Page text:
Friday, April 02, 2010

Jesus Dies on the Cross

V.Adoramus te, Christe, et benedicimus tibi.
R.Quia per sanctam crucem tuam redemisti mundum.

(We adore you, O Christ, and we bless you.
Because by your holy Cross you have redeemed the world.)

From the Gospel according to Mk 15,34.36-37

And at the ninth hour Jesus cried with a loud voice: Eloi, Eloi, lama sabachthani?' which means: My God, my God, why have you forsaken me?' And one ran and, filling a sponge full of vinegar, put it on a reed and gave it to him to drink, saying: "Wait, let us see whether Elijah will come to take him down". And Jesus uttered a loud cry, and breathed his last.


Never more than in the hour of his death, the most important hour in human history, has Jesus been closer to us. In the final moment, just like us, Jesus is powerless, overcome by anguish. We die all alone. The nails pierce his flesh, but even more his spirit. Could it be that the Father has abandoned him? He is in pain for the sorrow of his Mother, chosen to give life to a Son that she has to watch as he dies. Still, in love and in obedience, Jesus accepts the Father's designs. He knows that without the gift of his life our death would be without hope; the darkness of despair would not become light; suffering would not be changed into consolation, into hope of eternity.


Thank you, Jesus,
for having conquered our death by your death:
grant that the crosses of all those who, like you,
die at the hands of others,
will be turned into trees of life.
Thank you, Jesus,
for having made the cross,
that place of suffering and death,
the sign of our reconciliation with the Father;
grant that your sacrifice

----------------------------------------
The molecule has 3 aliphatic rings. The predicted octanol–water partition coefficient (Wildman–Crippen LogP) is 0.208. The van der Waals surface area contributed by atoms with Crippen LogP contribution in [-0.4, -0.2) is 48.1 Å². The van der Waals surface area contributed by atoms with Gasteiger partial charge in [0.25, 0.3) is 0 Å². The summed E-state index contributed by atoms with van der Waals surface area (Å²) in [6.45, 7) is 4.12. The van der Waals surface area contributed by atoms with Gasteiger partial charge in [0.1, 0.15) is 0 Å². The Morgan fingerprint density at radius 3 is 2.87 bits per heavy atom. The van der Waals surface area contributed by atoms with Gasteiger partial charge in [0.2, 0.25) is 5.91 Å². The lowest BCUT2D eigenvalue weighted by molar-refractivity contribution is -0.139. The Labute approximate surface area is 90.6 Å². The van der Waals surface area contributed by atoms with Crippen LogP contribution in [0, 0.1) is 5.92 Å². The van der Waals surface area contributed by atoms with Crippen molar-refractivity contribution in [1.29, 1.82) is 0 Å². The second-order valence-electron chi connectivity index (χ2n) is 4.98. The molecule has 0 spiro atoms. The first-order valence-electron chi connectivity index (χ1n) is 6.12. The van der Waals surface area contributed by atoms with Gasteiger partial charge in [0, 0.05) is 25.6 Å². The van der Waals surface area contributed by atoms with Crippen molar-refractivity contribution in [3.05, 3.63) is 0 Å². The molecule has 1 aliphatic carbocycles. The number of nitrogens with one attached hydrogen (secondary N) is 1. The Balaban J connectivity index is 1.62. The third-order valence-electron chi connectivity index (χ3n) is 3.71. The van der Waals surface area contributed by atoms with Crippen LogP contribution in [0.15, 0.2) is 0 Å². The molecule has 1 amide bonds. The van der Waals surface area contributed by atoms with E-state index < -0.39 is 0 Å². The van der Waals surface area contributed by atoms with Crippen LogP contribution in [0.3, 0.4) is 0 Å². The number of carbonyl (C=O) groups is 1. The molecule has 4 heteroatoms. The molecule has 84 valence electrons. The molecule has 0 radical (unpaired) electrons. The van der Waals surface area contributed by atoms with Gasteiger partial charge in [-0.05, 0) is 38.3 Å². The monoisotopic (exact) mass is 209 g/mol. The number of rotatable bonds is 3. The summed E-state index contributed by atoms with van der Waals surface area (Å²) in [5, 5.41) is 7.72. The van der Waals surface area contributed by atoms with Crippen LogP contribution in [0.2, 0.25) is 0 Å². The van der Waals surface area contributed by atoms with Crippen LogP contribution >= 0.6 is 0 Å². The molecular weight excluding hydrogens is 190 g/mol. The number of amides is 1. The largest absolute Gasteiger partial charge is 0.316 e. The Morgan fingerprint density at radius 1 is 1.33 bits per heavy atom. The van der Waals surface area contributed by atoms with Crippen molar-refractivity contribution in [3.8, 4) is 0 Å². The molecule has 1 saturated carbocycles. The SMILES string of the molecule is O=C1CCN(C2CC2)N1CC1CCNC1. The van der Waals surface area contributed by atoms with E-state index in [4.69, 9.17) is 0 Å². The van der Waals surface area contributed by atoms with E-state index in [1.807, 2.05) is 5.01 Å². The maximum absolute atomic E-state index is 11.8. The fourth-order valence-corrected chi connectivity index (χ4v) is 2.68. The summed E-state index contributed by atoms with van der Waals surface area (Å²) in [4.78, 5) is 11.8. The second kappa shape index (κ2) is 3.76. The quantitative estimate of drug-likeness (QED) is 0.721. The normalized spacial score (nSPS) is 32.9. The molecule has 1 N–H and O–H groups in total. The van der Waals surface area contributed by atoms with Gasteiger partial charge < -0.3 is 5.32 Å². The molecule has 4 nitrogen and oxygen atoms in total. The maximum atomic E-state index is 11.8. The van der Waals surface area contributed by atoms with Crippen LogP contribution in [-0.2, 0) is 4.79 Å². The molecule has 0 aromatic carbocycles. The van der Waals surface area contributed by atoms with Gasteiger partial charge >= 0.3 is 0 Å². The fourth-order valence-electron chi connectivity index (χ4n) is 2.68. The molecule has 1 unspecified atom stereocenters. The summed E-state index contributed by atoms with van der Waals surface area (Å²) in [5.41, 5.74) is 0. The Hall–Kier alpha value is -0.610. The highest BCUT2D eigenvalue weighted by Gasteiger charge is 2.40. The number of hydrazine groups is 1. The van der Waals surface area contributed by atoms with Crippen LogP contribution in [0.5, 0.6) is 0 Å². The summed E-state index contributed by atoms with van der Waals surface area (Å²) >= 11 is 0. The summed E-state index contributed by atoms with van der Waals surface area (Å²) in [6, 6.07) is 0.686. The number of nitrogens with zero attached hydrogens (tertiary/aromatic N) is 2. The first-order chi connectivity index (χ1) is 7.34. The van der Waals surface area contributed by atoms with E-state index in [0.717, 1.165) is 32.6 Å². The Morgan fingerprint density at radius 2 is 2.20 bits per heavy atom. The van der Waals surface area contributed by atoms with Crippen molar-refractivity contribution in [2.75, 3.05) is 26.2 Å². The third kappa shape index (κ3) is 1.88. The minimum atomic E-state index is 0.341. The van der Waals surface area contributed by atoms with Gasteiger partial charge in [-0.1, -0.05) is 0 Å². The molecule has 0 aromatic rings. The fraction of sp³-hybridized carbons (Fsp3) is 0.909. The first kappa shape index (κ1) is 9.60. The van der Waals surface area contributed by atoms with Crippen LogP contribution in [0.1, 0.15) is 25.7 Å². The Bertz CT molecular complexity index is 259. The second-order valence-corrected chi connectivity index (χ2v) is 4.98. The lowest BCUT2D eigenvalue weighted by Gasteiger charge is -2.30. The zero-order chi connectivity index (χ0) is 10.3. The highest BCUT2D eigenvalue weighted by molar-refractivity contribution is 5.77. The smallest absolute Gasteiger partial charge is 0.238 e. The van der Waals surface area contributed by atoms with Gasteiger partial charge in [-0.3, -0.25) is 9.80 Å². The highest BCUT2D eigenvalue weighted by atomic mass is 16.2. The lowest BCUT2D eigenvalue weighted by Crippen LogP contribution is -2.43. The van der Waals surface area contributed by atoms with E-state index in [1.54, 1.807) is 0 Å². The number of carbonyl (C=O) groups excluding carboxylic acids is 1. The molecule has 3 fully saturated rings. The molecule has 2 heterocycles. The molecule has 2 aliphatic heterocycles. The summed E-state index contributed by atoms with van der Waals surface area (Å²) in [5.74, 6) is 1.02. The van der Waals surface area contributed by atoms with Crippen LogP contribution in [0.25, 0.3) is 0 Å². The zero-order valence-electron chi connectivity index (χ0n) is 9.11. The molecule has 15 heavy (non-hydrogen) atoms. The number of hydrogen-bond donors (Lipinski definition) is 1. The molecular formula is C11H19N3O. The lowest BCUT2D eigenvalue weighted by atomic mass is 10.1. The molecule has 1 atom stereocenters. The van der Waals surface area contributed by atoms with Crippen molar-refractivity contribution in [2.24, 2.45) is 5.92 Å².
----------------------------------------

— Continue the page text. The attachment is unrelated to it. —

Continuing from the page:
will dry all the tears that are in the world,
especially the tears of those who, like your Mother,
bears the cross of the death of someone innocent.
To you, Jesus,
your head lying on the wood and no sign of life
on your face, be adoring and grateful praise,
on the day that sets,
and on the day of inextinguishable light.

R. Amen.
--Via Crucis at the Colosseum
Good Friday 2002

* * *
In the year the Stateside church first learned how many Good Fridays -- often decades-long -- were created and endured in our midst, and even more suddenly brought to birth, it was rather eerie that 2002's most-watched recounting of the first death that led to Life was likewise written by journalists.

Eight years later, church, we have been jarringly thrust anew before the Scandal of the Cross, given no choice but to face it. Yet before any of us thinks that painful or difficult enough, especially at this hour, remember well that there are many of our own who, through no fault of their own, have been made to carry its weight and be subjected to its torture in ways most of us couldn't imagine.

Only when every last suffering soul of this cross is renewed in life and made whole again can the whole of Christ's body here on earth know the joy and peace of Easter Night in its truest, richest sense.

The grace to accomplish the task is not our own, but it's already here and ready. 'Til that day comes, though, the work of making it happen belongs to each and every one of us.

Christ hear us... help us... have mercy on us.